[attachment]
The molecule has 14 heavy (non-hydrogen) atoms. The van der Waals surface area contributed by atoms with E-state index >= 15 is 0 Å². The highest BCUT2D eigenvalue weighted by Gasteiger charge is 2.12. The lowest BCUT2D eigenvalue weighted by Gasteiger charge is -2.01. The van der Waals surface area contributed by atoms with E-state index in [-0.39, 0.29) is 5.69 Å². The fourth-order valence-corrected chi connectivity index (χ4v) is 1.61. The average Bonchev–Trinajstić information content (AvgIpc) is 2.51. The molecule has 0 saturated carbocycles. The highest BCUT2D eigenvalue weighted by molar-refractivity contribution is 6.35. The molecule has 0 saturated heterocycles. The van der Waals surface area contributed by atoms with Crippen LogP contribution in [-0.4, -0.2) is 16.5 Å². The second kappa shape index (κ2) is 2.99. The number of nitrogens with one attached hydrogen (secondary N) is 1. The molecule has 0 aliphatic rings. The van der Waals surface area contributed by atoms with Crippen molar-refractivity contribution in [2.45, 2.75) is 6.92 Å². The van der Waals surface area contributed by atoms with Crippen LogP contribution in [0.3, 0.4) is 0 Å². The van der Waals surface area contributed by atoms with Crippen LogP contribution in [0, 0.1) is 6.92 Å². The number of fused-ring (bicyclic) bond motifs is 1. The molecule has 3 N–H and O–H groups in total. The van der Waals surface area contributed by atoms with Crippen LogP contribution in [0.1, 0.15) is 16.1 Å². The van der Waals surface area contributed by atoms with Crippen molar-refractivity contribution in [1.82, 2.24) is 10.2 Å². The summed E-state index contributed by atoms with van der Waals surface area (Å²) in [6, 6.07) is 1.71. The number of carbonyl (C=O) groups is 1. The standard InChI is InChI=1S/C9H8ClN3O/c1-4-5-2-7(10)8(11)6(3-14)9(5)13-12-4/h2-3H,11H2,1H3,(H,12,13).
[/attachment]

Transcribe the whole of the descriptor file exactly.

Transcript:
The molecule has 14 heavy (non-hydrogen) atoms. The van der Waals surface area contributed by atoms with E-state index >= 15 is 0 Å². The highest BCUT2D eigenvalue weighted by Gasteiger charge is 2.12. The lowest BCUT2D eigenvalue weighted by Gasteiger charge is -2.01. The van der Waals surface area contributed by atoms with E-state index in [-0.39, 0.29) is 5.69 Å². The fourth-order valence-corrected chi connectivity index (χ4v) is 1.61. The average Bonchev–Trinajstić information content (AvgIpc) is 2.51. The molecule has 0 saturated carbocycles. The highest BCUT2D eigenvalue weighted by molar-refractivity contribution is 6.35. The molecule has 0 saturated heterocycles. The van der Waals surface area contributed by atoms with Crippen LogP contribution in [-0.4, -0.2) is 16.5 Å². The second kappa shape index (κ2) is 2.99. The number of nitrogens with one attached hydrogen (secondary N) is 1. The molecule has 0 aliphatic rings. The van der Waals surface area contributed by atoms with Crippen molar-refractivity contribution in [2.45, 2.75) is 6.92 Å². The van der Waals surface area contributed by atoms with Crippen LogP contribution in [0.3, 0.4) is 0 Å². The van der Waals surface area contributed by atoms with Crippen LogP contribution in [0, 0.1) is 6.92 Å². The number of fused-ring (bicyclic) bond motifs is 1. The molecule has 3 N–H and O–H groups in total. The van der Waals surface area contributed by atoms with Crippen LogP contribution in [0.1, 0.15) is 16.1 Å². The van der Waals surface area contributed by atoms with Crippen molar-refractivity contribution in [1.82, 2.24) is 10.2 Å². The summed E-state index contributed by atoms with van der Waals surface area (Å²) in [6, 6.07) is 1.71. The number of carbonyl (C=O) groups is 1. The standard InChI is InChI=1S/C9H8ClN3O/c1-4-5-2-7(10)8(11)6(3-14)9(5)13-12-4/h2-3H,11H2,1H3,(H,12,13).